How to Keep Moving While You Work

How to Keep Moving While You Work

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Fact checked by Shannon Sparks


Nearly all of us sit too much. Unless you work as a preschool teacher, fitness instructor, or construction worker, you probably fall into that category. 

But a few simple lifestyle changes can prod you to increase your movement, decreasing the risks associated with remaining stationary all day.

“Whenever I have patients who come into clinic who live a sedentary lifestyle, one of the biggest challenges they have is [finding] the motivation to move,” says Thomas Schmittdiel, MD, a family and sports medicine fellow at Ascension Resurrection Family Medicine. 

For many, weight is a motivator. However, a sedentary lifestyle involves more than weight gain. Fitness helps ameliorate all kinds of medical ailments. Pregnant women who exercise regularly have significantly decreased risks of gestational diabetes and postpartum depression, Schmittdiel says. In older adults, exercise reduces cognitive decline and fall risk, a significant finding because falls are one of the leading causes of nursing home admissions and loss of independence.

“Both endurance training and resistance training are highly recommended for all adults, but any additional movement throughout the day can help,” Schmittdiel says.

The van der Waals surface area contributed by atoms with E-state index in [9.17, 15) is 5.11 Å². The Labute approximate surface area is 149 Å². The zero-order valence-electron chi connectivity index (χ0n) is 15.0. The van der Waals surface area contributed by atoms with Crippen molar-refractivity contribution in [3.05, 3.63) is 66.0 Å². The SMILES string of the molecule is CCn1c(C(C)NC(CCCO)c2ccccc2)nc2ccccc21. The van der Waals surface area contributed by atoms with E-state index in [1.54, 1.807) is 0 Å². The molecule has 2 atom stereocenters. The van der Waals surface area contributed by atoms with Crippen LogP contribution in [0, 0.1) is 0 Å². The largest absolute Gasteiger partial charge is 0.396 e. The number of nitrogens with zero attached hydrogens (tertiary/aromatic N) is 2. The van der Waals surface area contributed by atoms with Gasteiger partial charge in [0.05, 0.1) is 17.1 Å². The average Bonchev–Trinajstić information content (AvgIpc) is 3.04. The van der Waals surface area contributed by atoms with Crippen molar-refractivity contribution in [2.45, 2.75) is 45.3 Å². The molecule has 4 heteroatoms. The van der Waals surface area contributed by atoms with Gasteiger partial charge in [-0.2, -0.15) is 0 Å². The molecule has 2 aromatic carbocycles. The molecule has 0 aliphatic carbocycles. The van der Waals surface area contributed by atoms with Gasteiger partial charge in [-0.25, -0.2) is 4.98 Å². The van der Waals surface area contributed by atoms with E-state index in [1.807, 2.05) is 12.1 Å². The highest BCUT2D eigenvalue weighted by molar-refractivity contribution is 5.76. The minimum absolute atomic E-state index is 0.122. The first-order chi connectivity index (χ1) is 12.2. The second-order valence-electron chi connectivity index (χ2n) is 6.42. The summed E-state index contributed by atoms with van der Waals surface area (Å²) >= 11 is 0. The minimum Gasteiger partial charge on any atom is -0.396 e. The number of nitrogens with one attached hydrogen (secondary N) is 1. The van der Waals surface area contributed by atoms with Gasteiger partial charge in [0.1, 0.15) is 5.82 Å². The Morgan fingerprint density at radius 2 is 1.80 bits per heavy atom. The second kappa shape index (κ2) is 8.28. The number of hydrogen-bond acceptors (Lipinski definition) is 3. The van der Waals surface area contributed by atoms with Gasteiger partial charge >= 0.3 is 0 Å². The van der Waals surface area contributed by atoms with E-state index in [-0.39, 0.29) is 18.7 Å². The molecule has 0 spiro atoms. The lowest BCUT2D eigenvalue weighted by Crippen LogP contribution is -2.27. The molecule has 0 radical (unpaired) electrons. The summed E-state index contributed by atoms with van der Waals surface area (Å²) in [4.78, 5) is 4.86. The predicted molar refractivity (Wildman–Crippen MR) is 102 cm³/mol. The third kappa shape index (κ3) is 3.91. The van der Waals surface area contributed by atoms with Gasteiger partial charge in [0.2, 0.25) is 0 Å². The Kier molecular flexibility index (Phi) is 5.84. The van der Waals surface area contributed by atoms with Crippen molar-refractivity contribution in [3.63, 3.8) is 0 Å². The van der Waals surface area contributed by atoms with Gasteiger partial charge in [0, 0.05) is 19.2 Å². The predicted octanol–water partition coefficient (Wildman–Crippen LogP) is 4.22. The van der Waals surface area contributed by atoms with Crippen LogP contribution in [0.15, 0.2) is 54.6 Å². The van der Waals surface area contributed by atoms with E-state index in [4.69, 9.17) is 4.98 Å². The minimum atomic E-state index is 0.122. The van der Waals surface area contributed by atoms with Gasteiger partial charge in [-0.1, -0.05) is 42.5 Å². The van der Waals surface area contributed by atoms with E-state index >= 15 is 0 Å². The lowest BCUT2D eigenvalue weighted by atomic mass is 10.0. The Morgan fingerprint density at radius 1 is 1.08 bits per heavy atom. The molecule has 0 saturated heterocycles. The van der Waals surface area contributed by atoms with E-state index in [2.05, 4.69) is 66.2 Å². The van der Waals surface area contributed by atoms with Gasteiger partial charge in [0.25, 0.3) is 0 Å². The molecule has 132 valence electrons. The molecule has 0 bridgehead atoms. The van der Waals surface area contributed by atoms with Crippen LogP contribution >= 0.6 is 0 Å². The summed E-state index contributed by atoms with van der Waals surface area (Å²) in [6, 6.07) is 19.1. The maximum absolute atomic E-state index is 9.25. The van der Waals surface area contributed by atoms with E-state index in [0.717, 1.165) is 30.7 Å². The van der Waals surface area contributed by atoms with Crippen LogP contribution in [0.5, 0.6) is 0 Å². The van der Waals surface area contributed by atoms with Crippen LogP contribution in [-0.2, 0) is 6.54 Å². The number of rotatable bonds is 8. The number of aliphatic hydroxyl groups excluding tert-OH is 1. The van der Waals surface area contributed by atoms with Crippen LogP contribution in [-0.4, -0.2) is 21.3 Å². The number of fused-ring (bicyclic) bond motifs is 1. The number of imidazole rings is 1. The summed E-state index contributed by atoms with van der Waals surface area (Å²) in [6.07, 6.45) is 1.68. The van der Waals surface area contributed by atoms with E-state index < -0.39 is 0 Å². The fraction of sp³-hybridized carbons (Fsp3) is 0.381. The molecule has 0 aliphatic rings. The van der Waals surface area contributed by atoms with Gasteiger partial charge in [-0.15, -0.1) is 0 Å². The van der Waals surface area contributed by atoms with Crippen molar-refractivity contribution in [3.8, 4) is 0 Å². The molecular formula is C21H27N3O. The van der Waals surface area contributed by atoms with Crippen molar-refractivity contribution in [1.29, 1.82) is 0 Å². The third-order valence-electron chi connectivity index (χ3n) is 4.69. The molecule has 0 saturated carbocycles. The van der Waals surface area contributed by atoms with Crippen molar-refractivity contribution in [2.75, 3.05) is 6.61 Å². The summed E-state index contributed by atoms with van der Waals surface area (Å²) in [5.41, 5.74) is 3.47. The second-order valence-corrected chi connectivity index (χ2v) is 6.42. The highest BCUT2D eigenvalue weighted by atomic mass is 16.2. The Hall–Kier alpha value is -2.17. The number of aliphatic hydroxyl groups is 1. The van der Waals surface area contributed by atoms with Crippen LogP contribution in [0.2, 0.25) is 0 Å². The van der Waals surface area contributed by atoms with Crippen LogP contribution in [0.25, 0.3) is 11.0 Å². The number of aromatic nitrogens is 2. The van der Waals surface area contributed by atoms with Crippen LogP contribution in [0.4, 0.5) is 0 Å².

Sitting Alternatives:

1. Opt for a standing desk. If you sit at a desk all day, check in with your hips. Prolonged periods of sitting result in shortened hip flexors, leading to hip joint complications. If your work set-up doesn’t have an ergonomically designed chair, sitting for long periods also can create back or posture problems, resulting in pain or other issues. 

Bringing movement into the workday doesn’t have to be complicated. One way is to utilize a standing desk. You can even place a small walking track pad underneath it to incorporate exercise by moving your legs, rather than simply standing. 

2.  Schedule breaks. Use your calendar to increase your movement. Scheduling time for standing breaks or 5-minute walks around your work space are great reminders to get up out of your chair and move, to get your blood flowing through your muscles. Setting a phone alarm to remind yourself to take a quick standing break every hour also can positively influence productivity.

“There are so many health benefits to exercise besides weight loss,” Schmittdiel says. “Adults should have 150-300 minutes of moderate exercise per week but any movement or activity is beneficial for overall health.”

3.  Embrace walking meetings. If you are able to work in-person or switch a video call to a phone call, consider a walking meeting to take your meeting on the go. When you eat lunch, take a few minutes to walk outside,  even if you work from home or brought lunch with you to the office.

4.  Try chair exercises. Think of it as yoga at your desk. As you’re working, or for a set amount of time throughout the day, get in some chair exercises. These could be leg stretches or marches, chair squats, arm raises, or trunk twists. All these movements will help your blood flow and improve your mobility.

And lots of little movements may pay off big time. “Lack of movement day to day can exacerbate conditions including cardiovascular disease, diabetes, osteoarthritis, osteoporosis, and cognitive decline,” Schmittdiel says. “Any way that you can, get moving!”

Originally published in the Spring/Summer 2024 print issue.